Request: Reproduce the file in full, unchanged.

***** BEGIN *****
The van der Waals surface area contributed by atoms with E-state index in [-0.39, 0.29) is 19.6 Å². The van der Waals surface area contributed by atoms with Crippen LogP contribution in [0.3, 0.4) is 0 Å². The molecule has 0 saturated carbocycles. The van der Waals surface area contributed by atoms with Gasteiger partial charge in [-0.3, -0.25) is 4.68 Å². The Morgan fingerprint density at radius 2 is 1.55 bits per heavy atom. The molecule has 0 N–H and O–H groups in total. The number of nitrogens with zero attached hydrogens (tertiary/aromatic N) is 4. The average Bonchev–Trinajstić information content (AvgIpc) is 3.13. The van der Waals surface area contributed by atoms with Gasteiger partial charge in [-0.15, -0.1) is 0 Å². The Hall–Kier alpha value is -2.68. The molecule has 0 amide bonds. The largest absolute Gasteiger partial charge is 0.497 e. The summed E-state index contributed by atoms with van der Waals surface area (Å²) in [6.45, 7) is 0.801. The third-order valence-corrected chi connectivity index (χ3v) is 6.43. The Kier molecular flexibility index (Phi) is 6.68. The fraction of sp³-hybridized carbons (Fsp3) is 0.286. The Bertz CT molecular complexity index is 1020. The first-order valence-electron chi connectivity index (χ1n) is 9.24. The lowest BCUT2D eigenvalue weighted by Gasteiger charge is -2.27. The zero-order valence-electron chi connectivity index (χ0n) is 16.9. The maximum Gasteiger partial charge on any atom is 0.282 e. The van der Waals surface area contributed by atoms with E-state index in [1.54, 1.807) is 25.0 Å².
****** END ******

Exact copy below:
The van der Waals surface area contributed by atoms with E-state index in [-0.39, 0.29) is 19.6 Å². The van der Waals surface area contributed by atoms with Crippen LogP contribution in [0.3, 0.4) is 0 Å². The molecule has 0 saturated carbocycles. The van der Waals surface area contributed by atoms with Gasteiger partial charge in [-0.3, -0.25) is 4.68 Å². The Morgan fingerprint density at radius 2 is 1.55 bits per heavy atom. The molecule has 0 N–H and O–H groups in total. The number of nitrogens with zero attached hydrogens (tertiary/aromatic N) is 4. The average Bonchev–Trinajstić information content (AvgIpc) is 3.13. The van der Waals surface area contributed by atoms with Gasteiger partial charge in [-0.15, -0.1) is 0 Å². The Hall–Kier alpha value is -2.68. The molecule has 0 amide bonds. The largest absolute Gasteiger partial charge is 0.497 e. The summed E-state index contributed by atoms with van der Waals surface area (Å²) in [6.45, 7) is 0.801. The third-order valence-corrected chi connectivity index (χ3v) is 6.43. The Kier molecular flexibility index (Phi) is 6.68. The fraction of sp³-hybridized carbons (Fsp3) is 0.286. The Bertz CT molecular complexity index is 1020. The first-order valence-electron chi connectivity index (χ1n) is 9.24. The lowest BCUT2D eigenvalue weighted by Gasteiger charge is -2.27. The zero-order valence-electron chi connectivity index (χ0n) is 16.9. The maximum Gasteiger partial charge on any atom is 0.282 e. The van der Waals surface area contributed by atoms with E-state index in [1.54, 1.807) is 25.0 Å².